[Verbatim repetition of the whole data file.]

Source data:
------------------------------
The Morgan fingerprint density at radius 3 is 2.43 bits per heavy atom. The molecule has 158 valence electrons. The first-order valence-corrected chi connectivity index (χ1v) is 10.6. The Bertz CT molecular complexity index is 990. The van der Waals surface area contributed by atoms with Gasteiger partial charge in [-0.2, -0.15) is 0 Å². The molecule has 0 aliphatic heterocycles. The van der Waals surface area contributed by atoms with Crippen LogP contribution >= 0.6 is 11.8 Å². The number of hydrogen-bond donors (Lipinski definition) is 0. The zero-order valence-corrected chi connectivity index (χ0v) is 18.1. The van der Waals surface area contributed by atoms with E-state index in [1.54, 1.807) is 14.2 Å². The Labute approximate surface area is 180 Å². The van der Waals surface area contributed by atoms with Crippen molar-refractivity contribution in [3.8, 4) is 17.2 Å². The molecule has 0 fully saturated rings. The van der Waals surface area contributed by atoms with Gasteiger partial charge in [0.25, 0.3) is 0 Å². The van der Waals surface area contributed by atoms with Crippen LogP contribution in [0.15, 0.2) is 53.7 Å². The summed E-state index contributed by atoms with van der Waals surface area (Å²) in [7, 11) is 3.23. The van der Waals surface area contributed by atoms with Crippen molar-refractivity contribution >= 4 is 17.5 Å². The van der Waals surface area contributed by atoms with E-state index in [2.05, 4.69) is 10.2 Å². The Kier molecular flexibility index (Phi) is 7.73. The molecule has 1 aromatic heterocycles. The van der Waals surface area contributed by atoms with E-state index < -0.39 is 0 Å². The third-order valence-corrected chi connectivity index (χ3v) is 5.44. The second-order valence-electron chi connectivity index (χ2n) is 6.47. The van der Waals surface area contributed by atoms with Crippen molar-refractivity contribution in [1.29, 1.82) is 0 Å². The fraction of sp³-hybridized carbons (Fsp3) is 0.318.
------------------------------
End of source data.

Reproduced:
The Morgan fingerprint density at radius 3 is 2.43 bits per heavy atom. The molecule has 158 valence electrons. The first-order valence-corrected chi connectivity index (χ1v) is 10.6. The Bertz CT molecular complexity index is 990. The van der Waals surface area contributed by atoms with Gasteiger partial charge in [-0.2, -0.15) is 0 Å². The molecule has 0 aliphatic heterocycles. The van der Waals surface area contributed by atoms with Crippen LogP contribution >= 0.6 is 11.8 Å². The number of hydrogen-bond donors (Lipinski definition) is 0. The zero-order valence-corrected chi connectivity index (χ0v) is 18.1. The van der Waals surface area contributed by atoms with E-state index in [1.54, 1.807) is 14.2 Å². The Labute approximate surface area is 180 Å². The van der Waals surface area contributed by atoms with Crippen molar-refractivity contribution in [3.8, 4) is 17.2 Å². The molecule has 0 fully saturated rings. The van der Waals surface area contributed by atoms with Gasteiger partial charge in [0.25, 0.3) is 0 Å². The van der Waals surface area contributed by atoms with Crippen LogP contribution in [0.15, 0.2) is 53.7 Å². The summed E-state index contributed by atoms with van der Waals surface area (Å²) in [7, 11) is 3.23. The van der Waals surface area contributed by atoms with Crippen molar-refractivity contribution >= 4 is 17.5 Å². The van der Waals surface area contributed by atoms with E-state index in [2.05, 4.69) is 10.2 Å². The Kier molecular flexibility index (Phi) is 7.73. The molecule has 1 aromatic heterocycles. The van der Waals surface area contributed by atoms with E-state index < -0.39 is 0 Å². The third-order valence-corrected chi connectivity index (χ3v) is 5.44. The second-order valence-electron chi connectivity index (χ2n) is 6.47. The van der Waals surface area contributed by atoms with Crippen molar-refractivity contribution in [1.29, 1.82) is 0 Å². The fraction of sp³-hybridized carbons (Fsp3) is 0.318.